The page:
As we mentioned in our blog last month, 2015 was a momentous year for early childhood education and child care experiences as Congress reauthorized key programs and appropriated $1 billion new dollars to early learning. The Administration for Children and Families (ACF), held a webinar which provided an overview of the proposed regulations published by the Office of Child Care and has released the Notice of Proposed Rulemaking (NPRM), providing the opportunity for the public to comment with the goal of issuing final guidance in the Summer of this year.
As many remember, last year Congress passed the Child Care and Development Block Grant (CCDBG) Act of 2014 on a bipartisan basis. And president Obama signed it into law on November 19, 2014. The reauthorization was an historic re-envisioning of the Child Care and Development Fund (CCDF) program.
First and foremost, the revised purposes of CCDF added by Congress put an emphasis on promoting family involvement, improving high-quality care, improving actual child development of participating children and increasing the percentage of low-income children in high-quality programs and providing care for children while parents work.
The NPRM falls within four key focus areas. Please find a high level overview below. For a full description, please view the full ACF webinar recording here.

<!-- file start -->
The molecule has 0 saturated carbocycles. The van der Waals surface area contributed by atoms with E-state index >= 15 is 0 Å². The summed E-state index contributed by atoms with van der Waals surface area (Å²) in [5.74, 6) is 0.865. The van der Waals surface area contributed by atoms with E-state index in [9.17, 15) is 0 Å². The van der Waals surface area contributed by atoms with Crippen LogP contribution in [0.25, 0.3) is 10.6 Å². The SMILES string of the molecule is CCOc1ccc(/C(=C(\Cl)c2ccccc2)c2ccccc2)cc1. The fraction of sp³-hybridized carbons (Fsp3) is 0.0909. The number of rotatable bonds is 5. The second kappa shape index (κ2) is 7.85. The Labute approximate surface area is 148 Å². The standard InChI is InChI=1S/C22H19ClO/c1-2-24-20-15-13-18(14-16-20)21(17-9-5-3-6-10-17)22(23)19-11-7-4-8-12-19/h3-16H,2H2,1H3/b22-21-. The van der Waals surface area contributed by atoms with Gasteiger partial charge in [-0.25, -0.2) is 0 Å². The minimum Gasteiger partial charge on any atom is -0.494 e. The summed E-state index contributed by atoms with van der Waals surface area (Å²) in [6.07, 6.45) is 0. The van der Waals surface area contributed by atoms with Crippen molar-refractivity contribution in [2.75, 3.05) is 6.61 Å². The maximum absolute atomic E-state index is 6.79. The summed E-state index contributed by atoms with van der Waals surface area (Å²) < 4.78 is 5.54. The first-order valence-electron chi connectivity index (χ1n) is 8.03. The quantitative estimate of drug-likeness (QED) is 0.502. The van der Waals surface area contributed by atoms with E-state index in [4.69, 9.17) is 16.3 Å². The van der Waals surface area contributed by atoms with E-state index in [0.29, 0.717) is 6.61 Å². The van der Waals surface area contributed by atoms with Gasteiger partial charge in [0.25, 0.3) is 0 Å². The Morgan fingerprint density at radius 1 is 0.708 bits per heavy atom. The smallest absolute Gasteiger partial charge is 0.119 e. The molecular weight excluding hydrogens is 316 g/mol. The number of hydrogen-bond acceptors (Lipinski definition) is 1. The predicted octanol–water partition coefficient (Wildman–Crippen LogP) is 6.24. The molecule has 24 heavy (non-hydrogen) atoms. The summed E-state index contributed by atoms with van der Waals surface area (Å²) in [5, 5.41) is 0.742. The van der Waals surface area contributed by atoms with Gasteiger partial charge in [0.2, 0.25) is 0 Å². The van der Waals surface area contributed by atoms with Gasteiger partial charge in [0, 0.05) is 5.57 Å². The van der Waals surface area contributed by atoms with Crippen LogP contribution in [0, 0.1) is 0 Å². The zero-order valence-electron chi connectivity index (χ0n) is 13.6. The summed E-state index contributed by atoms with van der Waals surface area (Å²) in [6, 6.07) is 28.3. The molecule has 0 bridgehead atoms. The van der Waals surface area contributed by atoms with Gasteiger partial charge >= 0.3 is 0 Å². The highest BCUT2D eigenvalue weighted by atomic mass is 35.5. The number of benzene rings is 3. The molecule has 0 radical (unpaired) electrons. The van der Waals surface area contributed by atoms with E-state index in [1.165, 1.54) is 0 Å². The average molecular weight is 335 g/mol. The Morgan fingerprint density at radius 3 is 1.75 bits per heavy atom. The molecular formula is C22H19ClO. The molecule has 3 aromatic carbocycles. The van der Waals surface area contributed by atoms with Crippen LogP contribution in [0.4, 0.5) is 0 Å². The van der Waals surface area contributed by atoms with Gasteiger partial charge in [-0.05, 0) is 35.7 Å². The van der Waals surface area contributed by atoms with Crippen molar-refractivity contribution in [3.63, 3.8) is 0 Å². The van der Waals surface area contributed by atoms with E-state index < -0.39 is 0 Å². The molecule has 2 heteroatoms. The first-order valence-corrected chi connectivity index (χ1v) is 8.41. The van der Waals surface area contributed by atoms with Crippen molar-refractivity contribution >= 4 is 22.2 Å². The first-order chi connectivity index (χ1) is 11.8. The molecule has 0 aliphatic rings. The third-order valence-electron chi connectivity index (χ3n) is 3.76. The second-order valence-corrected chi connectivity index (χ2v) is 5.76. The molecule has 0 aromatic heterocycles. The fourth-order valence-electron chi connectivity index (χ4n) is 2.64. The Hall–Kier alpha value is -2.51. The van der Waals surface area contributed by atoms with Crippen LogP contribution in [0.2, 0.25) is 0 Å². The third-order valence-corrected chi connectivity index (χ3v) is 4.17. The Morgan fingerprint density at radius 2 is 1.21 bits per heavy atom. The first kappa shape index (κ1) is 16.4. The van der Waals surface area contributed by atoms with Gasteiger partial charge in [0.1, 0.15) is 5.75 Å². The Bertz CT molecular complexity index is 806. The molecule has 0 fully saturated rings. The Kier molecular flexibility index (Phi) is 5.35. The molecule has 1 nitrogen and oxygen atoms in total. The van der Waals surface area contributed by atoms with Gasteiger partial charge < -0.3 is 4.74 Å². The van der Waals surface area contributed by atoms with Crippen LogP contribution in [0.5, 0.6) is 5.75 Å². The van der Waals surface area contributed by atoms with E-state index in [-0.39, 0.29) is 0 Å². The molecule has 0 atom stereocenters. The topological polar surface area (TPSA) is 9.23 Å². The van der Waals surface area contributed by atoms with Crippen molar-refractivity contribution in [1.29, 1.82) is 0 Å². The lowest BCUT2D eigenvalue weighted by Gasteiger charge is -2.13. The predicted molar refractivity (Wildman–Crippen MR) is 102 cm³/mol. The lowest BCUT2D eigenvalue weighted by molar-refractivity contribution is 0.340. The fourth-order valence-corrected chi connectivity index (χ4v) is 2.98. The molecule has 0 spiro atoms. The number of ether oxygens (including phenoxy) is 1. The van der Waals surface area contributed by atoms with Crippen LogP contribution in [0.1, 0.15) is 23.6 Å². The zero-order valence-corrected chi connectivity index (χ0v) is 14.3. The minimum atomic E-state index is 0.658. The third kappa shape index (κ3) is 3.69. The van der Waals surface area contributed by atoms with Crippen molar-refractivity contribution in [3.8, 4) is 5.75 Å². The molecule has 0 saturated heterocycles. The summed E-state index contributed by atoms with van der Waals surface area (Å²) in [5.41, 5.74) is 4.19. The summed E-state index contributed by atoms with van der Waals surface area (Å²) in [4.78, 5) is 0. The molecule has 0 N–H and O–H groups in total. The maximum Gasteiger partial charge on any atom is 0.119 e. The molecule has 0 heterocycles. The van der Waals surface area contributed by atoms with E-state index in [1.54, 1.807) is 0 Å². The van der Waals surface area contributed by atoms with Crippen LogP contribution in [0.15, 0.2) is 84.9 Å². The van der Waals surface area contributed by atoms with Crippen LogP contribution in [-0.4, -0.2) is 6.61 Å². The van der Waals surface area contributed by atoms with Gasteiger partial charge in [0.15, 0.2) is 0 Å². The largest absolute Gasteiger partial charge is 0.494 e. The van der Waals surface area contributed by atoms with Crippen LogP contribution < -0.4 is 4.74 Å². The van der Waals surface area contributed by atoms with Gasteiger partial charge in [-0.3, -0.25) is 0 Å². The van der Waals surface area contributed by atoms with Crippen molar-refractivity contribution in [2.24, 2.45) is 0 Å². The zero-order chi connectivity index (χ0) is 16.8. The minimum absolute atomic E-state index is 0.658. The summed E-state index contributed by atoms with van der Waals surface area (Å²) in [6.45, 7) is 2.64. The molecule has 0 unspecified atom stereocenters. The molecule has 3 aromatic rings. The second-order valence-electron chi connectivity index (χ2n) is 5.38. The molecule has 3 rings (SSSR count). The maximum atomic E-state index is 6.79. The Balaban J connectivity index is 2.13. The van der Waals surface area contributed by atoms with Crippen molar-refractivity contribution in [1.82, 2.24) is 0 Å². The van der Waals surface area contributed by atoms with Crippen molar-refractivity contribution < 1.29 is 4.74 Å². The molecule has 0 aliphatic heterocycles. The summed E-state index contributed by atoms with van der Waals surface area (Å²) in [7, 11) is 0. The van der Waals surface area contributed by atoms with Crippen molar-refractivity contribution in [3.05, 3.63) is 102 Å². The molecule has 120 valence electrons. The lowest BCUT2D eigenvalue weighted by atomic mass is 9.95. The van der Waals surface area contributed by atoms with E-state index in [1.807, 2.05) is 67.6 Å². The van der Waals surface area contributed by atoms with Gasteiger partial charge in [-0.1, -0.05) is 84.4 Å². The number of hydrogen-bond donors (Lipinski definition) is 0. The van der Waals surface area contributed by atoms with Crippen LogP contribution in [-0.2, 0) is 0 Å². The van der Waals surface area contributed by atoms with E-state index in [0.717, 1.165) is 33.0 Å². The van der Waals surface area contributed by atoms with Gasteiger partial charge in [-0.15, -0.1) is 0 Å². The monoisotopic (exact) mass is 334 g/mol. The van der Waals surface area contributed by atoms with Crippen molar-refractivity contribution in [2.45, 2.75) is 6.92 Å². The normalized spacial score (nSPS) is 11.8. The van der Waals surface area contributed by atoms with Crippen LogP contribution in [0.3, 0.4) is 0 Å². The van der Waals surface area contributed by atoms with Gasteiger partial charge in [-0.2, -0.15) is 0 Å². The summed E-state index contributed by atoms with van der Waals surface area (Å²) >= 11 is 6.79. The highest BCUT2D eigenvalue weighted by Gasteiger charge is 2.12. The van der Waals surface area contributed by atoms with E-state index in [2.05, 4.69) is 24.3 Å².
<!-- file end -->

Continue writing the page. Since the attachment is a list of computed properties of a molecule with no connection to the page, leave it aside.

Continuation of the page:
- Protect Health and Safety of Children in Child Care
- The NPRM adds to health and safety training and standards in place for specific topics such as first aid, CPR, and SIDS prevention for CCDF providers. The NPRM also adds clarification on child care monitoring and criminal background checks for providers.
- Helping Parents Make Informed Consumer Choices and Access Information to Support child Development
- This section helps parents make informed consumer choices and access information to support child development. Specifically, the NPRM sets up a consumer-friendly and easily accessible website that ensures the widest possible access to services for families.
- Provide Equal Access to Stable, High Quality Child Care for Low-Income Children
- The NPRM addresses promoting and improving continuity of care. For example, if a family’s income goes down, they are still able to keep their childcare and remain eligible for child care assistance in the future. Several provisions also provide clarification on enhancing provider payment rates to better serve children and families seeking subsidies. In other words, providers must examine their base pay and justify it as a means of meeting health and safety requirements within the law.
- Enhance the quality of childcare and the early childhood workforce
- This section focuses on quality improvement setting aside money over a five year period for general quality standards. A new three percent infant-toddler pool of money to improve supply and quality of the infant-toddler workforce. The NPRM also requires state have a framework for professional development and educating and training, allowing providers to really move up the ladder and improve quality.